In the early Seventies the well-seasoned sailor and carbineer was serving before the mast in a Government steamer under Captain Fairchild, and on one of the vessel's cruises around the coast he was several times in Milford Sound. That was the period when whaling and sealing were the two chief industries of the far south. The old barque Chance, of which one reads in Frank Bullen's “Cruise of the Cachalot,” was waddling around Foveaux Strait with her Maori and half-caste crew under Captain Paddy Gilroy; and schooners and cutters and even open whaleboats went cruising round to the West Coast Sounds after fur seals. Sutherland conceived the notion that Milford was a likely place for gold, and when he finally resolved to settle there he page 272 spent most of his time prospecting, with intervals of seal-hunting to provide the means for the purchase of the supplies the Stella brought him once every six months. This strong, tough, level-headed Scot deliberately chose to live by himself in the most savage spot in all New Zealand, a place full of dangers for most people, very grand of scenery but oppressive to the mind in its tremendous cliff architecture, the stormy gloom of its enormous mountains that stand about the narrow fiord so closely that it seems but a sea-trench cut through a mass of solid granite. Sutherland lived in Milford quite alone for two years before he was joined by a mate, John Mackay, with whom he afterwards prospected much of this formidable country for gold. His canny Scottish brain was not unbalanced by the inconceivable loneliness of this existence, with only his dog for company. After the noise of the money-chasing world, and after six or seven years of soldiering, this gigantic, silent place seemed to him an excellent spot to live his own life, undisturbed by others' talk, unworried by orders, his own master, able to choose his own day's work or not to work at all if the fit took him. His dog, his gun, his boat, and his seal-hunting and gold-prospecting expeditions gave him all the company and the occupation he needed, and there in his tent and then his whare, in the little backwater of a basin near the Bowen Falls, he spent many and many a month in perfect solitariness, the only human being on the shores of all the Fiord Country.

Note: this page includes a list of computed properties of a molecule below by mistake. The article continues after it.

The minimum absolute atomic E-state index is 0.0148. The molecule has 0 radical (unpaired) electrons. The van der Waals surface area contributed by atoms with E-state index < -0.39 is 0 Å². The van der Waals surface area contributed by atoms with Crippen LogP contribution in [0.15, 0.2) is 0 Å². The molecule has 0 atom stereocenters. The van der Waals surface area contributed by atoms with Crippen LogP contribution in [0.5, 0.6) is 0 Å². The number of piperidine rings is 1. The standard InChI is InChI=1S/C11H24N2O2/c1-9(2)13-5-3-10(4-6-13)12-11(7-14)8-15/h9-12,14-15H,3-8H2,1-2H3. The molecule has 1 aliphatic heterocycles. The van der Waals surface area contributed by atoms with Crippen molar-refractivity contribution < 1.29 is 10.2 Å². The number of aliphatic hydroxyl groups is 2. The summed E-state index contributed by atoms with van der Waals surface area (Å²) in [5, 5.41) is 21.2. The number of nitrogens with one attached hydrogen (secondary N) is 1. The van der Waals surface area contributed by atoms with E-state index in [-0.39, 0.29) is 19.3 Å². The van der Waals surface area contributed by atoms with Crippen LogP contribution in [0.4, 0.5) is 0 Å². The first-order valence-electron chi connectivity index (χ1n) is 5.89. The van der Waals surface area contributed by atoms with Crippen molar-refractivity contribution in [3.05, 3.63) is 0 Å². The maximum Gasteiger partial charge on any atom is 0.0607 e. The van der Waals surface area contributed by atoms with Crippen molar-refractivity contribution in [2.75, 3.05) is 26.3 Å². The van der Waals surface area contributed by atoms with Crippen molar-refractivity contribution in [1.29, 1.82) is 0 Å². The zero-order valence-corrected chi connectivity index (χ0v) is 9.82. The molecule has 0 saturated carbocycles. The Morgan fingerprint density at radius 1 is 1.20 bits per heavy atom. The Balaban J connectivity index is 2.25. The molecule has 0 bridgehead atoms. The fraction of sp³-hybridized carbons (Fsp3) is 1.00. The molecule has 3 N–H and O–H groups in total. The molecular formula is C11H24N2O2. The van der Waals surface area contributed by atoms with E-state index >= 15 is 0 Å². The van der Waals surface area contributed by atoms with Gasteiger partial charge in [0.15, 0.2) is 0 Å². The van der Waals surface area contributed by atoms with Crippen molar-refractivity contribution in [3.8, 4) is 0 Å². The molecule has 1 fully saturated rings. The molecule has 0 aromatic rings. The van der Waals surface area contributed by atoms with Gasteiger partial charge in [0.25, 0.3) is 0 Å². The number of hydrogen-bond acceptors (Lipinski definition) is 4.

∗ ∗ ∗

Early one morning in 1878, the Government steamer Stella entered the Sound, on her six-monthly trip. The page 273 startling sound of the syren brought Sutherland out from his tent. The steamer was not yet in sight of his camp. He waited until the long echoes died away and then fired two shots from his gun. The steamer passed the narrows and anchored at the head of the Sound. A boat came on shore, bringing stores for Sutherland, and a passenger. This was John Mackay, an old friend of his, who had come to join him in gold-prospecting explorations. For two years Sutherland had lived there quite alone. The two gripped hands fervently. Sutherland was delighted to have a friend in his solitude. His dog Bruce gave tongue to vociferous welcome.

“It's fine to see you, John.”

“Aye, Donald. It's a grand lot o' glens ye have here all to yourself.”

“It is that, but I wish there were some of our good Sutherland deer roaming the Cleddau yonder. I'm weary of weka and pigeon. I'd almost give away Bruce here, the deevil, for a dinner of venison chops in the frying-pan.”